I couldn’t get the tractor started. Again. The mid-60’s relic always needed a jump, but I thought, through some miracle of corroded wire and rusted metal, somehow this time would be different.

But it rarely is, right?

When someone shows you who they are, over and over, you should probably believe them. Even if that someone is a small red tractor who’s internal integrity has been compromised.

I opened the hood to expose the motor, just as a fluttering caught my eye in the pond, where the mama duck and her sole little survivor were doing laps. I’d thought the mama had maybe abandoned the duckling when she flew off a few days ago, but apparently there’s a hiding place in the bordering rocks that the hawks, bobcats, and coyotes don’t know about.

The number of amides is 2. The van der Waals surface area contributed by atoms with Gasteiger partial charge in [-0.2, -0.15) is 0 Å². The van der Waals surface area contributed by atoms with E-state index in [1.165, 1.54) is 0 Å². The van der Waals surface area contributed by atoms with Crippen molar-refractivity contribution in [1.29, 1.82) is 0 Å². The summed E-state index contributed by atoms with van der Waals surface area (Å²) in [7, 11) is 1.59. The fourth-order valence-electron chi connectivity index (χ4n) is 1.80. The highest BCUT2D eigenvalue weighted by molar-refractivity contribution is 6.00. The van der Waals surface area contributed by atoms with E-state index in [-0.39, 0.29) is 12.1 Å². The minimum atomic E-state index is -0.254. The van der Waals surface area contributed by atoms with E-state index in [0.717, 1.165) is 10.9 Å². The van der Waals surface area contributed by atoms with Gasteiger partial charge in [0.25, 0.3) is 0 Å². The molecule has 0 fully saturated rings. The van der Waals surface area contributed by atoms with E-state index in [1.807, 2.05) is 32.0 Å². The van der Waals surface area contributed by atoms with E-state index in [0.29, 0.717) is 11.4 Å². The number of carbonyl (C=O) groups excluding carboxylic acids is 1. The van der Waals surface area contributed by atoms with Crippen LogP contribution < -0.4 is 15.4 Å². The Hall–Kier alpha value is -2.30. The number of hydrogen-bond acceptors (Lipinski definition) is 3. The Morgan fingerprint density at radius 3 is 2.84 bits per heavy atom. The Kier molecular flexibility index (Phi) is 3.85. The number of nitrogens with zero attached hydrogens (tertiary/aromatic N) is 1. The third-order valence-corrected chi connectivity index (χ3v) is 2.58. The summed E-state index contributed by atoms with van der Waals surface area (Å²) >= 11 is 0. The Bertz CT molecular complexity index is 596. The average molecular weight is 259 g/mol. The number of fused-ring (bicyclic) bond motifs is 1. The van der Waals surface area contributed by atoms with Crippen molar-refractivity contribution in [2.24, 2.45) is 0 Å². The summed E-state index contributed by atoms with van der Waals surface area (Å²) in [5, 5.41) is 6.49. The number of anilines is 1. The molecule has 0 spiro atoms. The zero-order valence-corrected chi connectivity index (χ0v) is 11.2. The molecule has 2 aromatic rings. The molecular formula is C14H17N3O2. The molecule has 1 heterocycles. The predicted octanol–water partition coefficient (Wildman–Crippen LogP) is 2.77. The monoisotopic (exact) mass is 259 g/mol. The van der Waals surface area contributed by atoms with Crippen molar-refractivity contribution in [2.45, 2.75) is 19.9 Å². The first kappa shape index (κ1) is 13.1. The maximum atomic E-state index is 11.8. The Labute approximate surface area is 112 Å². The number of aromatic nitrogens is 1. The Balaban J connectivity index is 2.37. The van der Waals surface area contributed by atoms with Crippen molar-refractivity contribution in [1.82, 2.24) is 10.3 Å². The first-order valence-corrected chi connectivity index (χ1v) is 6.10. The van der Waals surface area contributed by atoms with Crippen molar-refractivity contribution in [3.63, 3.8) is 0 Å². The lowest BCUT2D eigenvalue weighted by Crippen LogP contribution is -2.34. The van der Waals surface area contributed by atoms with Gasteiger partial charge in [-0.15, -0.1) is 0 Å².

I turned back to the tractor and the patchwork of used parts that have kept her in service since before I was born. I should probably retire her as a lawn ornament, where she can watch over the landscape she used to plow through, and sometimes get stuck in, depending on who was driving.

A tangle of cables later, I got her running.

Just needed a jump.